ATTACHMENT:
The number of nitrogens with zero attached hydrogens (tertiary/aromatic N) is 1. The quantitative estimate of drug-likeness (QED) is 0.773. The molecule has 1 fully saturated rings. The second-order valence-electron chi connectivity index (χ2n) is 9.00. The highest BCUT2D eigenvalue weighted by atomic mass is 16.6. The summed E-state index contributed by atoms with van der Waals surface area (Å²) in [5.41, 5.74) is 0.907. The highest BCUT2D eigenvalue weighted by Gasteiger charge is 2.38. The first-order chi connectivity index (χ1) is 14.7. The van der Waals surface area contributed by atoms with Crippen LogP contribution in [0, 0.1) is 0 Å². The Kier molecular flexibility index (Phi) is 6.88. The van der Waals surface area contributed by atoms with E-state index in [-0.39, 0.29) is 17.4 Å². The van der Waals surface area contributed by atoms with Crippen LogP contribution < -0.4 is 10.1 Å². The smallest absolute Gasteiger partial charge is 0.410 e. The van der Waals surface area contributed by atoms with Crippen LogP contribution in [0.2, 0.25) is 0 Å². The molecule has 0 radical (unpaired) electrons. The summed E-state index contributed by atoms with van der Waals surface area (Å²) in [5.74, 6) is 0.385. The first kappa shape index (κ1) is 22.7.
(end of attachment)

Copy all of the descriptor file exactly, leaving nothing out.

The number of nitrogens with zero attached hydrogens (tertiary/aromatic N) is 1. The quantitative estimate of drug-likeness (QED) is 0.773. The molecule has 1 fully saturated rings. The second-order valence-electron chi connectivity index (χ2n) is 9.00. The highest BCUT2D eigenvalue weighted by atomic mass is 16.6. The summed E-state index contributed by atoms with van der Waals surface area (Å²) in [5.41, 5.74) is 0.907. The highest BCUT2D eigenvalue weighted by Gasteiger charge is 2.38. The first-order chi connectivity index (χ1) is 14.7. The van der Waals surface area contributed by atoms with Crippen LogP contribution in [0, 0.1) is 0 Å². The Kier molecular flexibility index (Phi) is 6.88. The van der Waals surface area contributed by atoms with E-state index in [-0.39, 0.29) is 17.4 Å². The van der Waals surface area contributed by atoms with Crippen LogP contribution < -0.4 is 10.1 Å². The smallest absolute Gasteiger partial charge is 0.410 e. The van der Waals surface area contributed by atoms with Crippen LogP contribution in [0.2, 0.25) is 0 Å². The molecule has 0 radical (unpaired) electrons. The summed E-state index contributed by atoms with van der Waals surface area (Å²) in [5.74, 6) is 0.385. The first kappa shape index (κ1) is 22.7.